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Jacobi P. v. Saul

United States District Court, D. Maryland, Southern Division

December 23, 2019

Jacobi P.

          Arjun K. Murahari, Esq. Mignini, Raab & Demuth, LLP

          Stacey W. Harris, Esq. Special Assistant United States Attorney Social Security Administration, Office of General Counsel

         Dear Counsel:

         Pending before this Court are cross-motions for summary judgment. (ECF Nos. 13, 14). A court must uphold the Social Security Administration's (“SSA” or “the Agency”) decision if it supported by substantial evidence and if the Agency employed proper legal standards. See 42 U.S.C. §§ 405(g), 1383(c)(3)(2016); Craig v. Chater, 76 F.3d 585, 589 (4th Cir. 1996). The substantial evidence rule “consists of more than a mere scintilla of evidence but may be somewhat less than a preponderance.” Chater, 76 F.3d at 589. A court shall not “re-weigh conflicting evidence, make credibility determinations, or substitute [its] judgment” for that of the SSA. (Id.). Upon review of the pleadings and the record, this Court finds that no hearing is necessary. Local Rule 105.6. For the reasons set forth below, Plaintiff's motion is DENIED and Defendant's motion is GRANTED. Pursuant to sentence four of 42 U.S.C. § 405(g), the judgment of the SSA is AFFIRMED.

         I. BACKGROUND

         Plaintiff filed a Title II Application for Disability Insurance Benefits and Title XVI application for Supplemental Security Income Benefits on May 20, 2014, alleging a disability onset date of November 1, 2013. (Tr. 15). The SSA denied Plaintiff's application initially on October 24, 2014 and upon reconsideration, denied it again on April 5, 2015. (Id.). The Administrative Law Judge (“ALJ”) granted Plaintiff's request for a hearing and conducted it on July 10, 2017. (Id.). On September 13, 2017, the ALJ issued a decision finding the Plaintiff was not disabled within the meaning of the Social Security Act during the relevant time frame. (Tr. 15-23). The Appeals Council denied Plaintiff's request for review, making the ALJ's decision the final, reviewable decision of the Agency. (Tr. 1-5).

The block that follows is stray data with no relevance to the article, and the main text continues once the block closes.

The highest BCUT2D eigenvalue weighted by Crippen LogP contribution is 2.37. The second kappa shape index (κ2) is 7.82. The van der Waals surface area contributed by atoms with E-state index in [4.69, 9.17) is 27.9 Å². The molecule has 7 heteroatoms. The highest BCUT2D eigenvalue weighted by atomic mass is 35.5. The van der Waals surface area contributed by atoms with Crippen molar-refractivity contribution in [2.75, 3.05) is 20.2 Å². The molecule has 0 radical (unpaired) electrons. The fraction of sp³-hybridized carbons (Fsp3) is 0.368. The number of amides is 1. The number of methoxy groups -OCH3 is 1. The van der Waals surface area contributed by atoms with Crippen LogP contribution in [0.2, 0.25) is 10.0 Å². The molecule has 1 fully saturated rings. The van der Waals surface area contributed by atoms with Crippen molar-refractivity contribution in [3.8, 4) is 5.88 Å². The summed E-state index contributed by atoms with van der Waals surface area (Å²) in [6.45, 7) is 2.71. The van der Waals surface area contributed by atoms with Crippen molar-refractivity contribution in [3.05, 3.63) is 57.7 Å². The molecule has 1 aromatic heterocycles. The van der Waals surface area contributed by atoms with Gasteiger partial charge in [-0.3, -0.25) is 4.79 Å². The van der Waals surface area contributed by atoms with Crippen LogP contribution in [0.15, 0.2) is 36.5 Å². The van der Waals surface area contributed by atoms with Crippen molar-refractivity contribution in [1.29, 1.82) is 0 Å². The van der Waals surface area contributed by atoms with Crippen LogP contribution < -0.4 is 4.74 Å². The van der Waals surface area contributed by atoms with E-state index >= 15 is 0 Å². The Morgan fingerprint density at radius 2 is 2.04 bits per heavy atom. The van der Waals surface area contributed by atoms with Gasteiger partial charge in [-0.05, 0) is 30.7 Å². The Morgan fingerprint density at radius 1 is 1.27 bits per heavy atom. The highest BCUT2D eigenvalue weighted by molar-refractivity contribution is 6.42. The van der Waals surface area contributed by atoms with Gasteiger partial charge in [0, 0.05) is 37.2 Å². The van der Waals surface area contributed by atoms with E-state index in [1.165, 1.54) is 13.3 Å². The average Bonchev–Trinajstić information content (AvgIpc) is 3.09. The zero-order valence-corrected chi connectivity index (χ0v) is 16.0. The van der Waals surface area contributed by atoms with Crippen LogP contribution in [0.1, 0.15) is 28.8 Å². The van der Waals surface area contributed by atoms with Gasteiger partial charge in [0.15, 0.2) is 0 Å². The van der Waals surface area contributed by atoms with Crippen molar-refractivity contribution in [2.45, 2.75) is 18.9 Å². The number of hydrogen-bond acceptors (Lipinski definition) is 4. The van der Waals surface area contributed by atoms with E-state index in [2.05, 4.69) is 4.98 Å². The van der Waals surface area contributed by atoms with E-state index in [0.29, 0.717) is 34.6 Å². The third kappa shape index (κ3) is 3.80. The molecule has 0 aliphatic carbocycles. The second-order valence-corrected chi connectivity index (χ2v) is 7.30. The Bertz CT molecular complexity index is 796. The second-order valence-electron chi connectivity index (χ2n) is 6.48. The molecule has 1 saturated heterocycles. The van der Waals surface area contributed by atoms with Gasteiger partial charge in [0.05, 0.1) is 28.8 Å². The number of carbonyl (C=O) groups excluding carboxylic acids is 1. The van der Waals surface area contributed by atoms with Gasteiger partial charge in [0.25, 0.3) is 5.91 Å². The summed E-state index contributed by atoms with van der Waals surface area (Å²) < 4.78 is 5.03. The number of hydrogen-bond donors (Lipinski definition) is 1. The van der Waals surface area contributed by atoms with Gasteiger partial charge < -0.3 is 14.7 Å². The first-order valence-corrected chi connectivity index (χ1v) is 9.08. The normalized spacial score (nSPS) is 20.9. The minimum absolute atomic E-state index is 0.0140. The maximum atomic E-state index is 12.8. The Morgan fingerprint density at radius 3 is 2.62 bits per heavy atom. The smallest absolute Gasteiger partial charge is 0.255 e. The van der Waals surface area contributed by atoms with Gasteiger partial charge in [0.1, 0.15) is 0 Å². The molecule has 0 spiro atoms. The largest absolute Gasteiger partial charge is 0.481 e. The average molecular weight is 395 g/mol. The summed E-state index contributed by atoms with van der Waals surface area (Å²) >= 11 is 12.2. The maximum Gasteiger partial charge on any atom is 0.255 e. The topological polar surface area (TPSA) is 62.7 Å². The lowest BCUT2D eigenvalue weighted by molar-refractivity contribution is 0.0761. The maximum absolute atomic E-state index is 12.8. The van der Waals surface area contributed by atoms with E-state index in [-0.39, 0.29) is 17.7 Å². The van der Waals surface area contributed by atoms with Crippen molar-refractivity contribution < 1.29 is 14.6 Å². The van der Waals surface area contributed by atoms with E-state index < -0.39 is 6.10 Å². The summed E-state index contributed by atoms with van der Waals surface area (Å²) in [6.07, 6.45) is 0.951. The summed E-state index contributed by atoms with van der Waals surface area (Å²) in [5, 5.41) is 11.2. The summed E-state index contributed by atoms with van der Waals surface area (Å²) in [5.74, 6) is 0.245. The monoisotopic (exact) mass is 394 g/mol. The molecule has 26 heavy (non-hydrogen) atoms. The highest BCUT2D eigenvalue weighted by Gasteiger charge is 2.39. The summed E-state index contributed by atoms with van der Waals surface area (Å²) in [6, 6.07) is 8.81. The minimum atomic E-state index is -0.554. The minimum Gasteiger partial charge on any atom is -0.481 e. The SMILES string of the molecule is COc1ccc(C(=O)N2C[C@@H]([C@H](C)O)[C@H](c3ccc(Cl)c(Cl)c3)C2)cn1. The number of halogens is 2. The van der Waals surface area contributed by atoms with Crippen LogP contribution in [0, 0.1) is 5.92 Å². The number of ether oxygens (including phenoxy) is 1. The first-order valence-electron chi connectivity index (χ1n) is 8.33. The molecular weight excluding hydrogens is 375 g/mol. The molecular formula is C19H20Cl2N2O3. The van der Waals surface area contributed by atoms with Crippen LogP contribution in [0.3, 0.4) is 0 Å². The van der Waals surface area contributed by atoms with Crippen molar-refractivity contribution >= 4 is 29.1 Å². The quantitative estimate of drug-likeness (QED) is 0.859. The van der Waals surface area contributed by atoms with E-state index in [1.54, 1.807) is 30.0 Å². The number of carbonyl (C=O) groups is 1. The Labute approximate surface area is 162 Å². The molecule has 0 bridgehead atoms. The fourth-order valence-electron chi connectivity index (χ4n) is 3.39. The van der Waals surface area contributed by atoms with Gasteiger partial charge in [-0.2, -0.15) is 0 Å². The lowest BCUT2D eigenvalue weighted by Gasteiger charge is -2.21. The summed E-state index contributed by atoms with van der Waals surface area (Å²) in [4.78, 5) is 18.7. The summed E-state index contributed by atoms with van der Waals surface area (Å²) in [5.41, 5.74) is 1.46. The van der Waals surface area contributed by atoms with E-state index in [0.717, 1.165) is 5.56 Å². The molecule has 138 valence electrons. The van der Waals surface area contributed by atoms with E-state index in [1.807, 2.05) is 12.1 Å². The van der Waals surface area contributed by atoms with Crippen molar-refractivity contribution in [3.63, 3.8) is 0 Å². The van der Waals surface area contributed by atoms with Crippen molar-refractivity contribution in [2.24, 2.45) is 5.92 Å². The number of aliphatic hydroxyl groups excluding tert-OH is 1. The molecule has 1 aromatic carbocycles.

In deciding to deny Plaintiff's claim, the ALJ followed the five-step sequential evaluation process regarding disability set forth in 20 C.F.R. § 416.920. See also Mascio v. Colvin, 780 F.3d 632, 634-35 (4th Cir. 2015). The steps used by the ALJ were as follows: step one, assess whether Plaintiff engaged in substantial gainful activity since the alleged disability onset date; step two, determine whether Plaintiff's impairments met the severity and durations requirements found in the regulations; step three, ascertain whether Plaintiff's medical impairment met or equaled an impairment listed in the regulations, 20 C.F.R. Part 404, Subpart P, Appendix 1. (“the Listings”); step four, analyze whether Plaintiff could perform her past work, given the limitations caused by her impairments; and at step five, analyze whether Plaintiff could perform any work. (Tr. 31-40). Because the first three steps did not yield a conclusive determination, the ALJ also assessed Plaintiff's Residual Functional Capacity (“RFC”)-i.e., the “most the claimant ‘c[ould] still do despite, physical and mental limitations that affect[ed] her ability to work”-by considering all of Plaintiff's medically determinable impairments, regardless of their severity. See Mascio, at 635 (quoting 20 C.F.R. § 416.945(a)(1)). Per Mascio, Plaintiff bore the burden of proof through the first four steps of the sequential evaluation process. 780 F.3d at 636. Upon making the requisite showing, the burden shifted to the Agency at step five to prove that Plaintiff could perform other work that “exist[ed] in significant numbers in the national economy, ” in light of her “[RFC], age, education and work experience.” Lewis v. Berryhill, 858 F.3d 858, 862 (4th Cir. 2017) (internal citations omitted).